About 400,000 years ago, large parts of Greenland were ice-free. Scrubby tundra basked in the Sun’s rays on the island’s northwest highlands. Evidence suggests that a forest of spruce trees, buzzing with insects, covered the southern part of Greenland. Global sea level was much higher then, between 20 and 40 feet above today’s levels. Around the world, land that today is home to hundreds of millions of people was under water.
Scientists have known for awhile that the Greenland ice sheet had mostly disappeared at some point in the past million years, but not precisely when.
The timing—about 416,000 years ago, with largely ice-free conditions lasting for as much as 14,000 years—is important. At that time, Earth and its early humans were going through one of the longest interglacial periods since ice sheets first covered the high latitudes 2.5 million years ago.
The length, magnitude, and effects of that natural warming can help us understand the Earth that modern humans are now creating for the future.
A world preserved under the ice
In July 1966, American scientists and US Army engineers completed a six-year effort to drill through the Greenland ice sheet. The drilling took place at Camp Century, one of the military’s most unusual bases—it was nuclear powered and made up of a series of tunnels dug into the Greenland ice sheet.
The drill site in northwest Greenland was 138 miles from the coast and underlain by 4,560 feet of ice. Once they reached the bottom of the ice, the team kept drilling 12 more feet into the frozen, rocky soil below.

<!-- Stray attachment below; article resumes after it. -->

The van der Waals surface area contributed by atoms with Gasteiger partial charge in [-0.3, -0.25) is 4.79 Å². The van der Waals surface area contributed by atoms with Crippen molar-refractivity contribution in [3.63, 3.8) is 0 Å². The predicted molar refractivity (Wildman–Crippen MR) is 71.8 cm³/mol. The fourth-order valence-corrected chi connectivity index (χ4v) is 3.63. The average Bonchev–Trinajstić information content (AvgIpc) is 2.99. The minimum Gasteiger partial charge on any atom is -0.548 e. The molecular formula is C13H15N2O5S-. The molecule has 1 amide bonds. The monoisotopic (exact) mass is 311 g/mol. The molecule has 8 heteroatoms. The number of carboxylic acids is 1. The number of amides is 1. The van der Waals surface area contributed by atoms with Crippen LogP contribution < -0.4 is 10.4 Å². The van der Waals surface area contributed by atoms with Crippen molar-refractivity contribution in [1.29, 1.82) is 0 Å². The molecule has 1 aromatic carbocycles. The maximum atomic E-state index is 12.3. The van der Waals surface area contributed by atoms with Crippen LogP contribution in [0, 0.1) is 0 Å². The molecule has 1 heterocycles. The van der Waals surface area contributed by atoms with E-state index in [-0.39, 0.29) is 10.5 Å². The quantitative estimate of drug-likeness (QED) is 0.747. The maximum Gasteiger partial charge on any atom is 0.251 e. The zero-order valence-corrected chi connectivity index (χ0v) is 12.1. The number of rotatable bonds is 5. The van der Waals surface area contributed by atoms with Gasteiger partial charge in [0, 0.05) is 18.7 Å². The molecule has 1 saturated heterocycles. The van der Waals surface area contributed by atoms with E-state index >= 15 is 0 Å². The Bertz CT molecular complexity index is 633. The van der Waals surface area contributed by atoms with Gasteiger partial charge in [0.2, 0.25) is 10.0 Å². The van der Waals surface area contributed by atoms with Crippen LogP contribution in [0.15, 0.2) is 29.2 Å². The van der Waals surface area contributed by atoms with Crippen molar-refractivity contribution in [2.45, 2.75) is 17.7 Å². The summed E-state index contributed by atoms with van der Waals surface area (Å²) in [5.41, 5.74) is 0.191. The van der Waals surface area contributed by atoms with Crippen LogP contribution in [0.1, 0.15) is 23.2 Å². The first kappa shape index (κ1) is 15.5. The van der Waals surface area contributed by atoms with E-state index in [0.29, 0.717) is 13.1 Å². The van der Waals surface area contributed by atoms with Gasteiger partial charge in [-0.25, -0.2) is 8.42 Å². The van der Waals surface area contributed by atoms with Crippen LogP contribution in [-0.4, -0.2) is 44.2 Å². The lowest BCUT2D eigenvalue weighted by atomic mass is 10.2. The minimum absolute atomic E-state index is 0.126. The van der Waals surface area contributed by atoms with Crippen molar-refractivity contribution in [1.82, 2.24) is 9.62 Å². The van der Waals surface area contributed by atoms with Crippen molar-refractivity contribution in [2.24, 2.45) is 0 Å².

In 1969, geophysicist Willi Dansgaard’s analysis of the ice core from Camp Century revealed for the first time the details of how Earth’s climate had changed dramatically over the last 125,000 years. Extended cold glacial periods when the ice expanded quickly gave way to warm interglacial periods when the ice melted and sea level rose, flooding coastal areas around the world.
For nearly 30 years, scientists paid little attention to the 12 feet of frozen soil from Camp Century. One study analyzed the pebbles to understand the bedrock beneath the ice sheet. Another suggested intriguingly that the frozen soil preserved evidence of a time warmer than today. But with no way to date the material, few people paid attention to these studies. By the 1990s, the frozen soil core had vanished.
Several years ago, our Danish colleagues found the lost soil buried deep in a Copenhagen freezer, and we formed an international team to analyze this unique frozen climate archive.
In the uppermost sample, we found perfectly preserved fossil plants—proof positive that the land far below Camp Century had been ice-free sometime in the past—but when?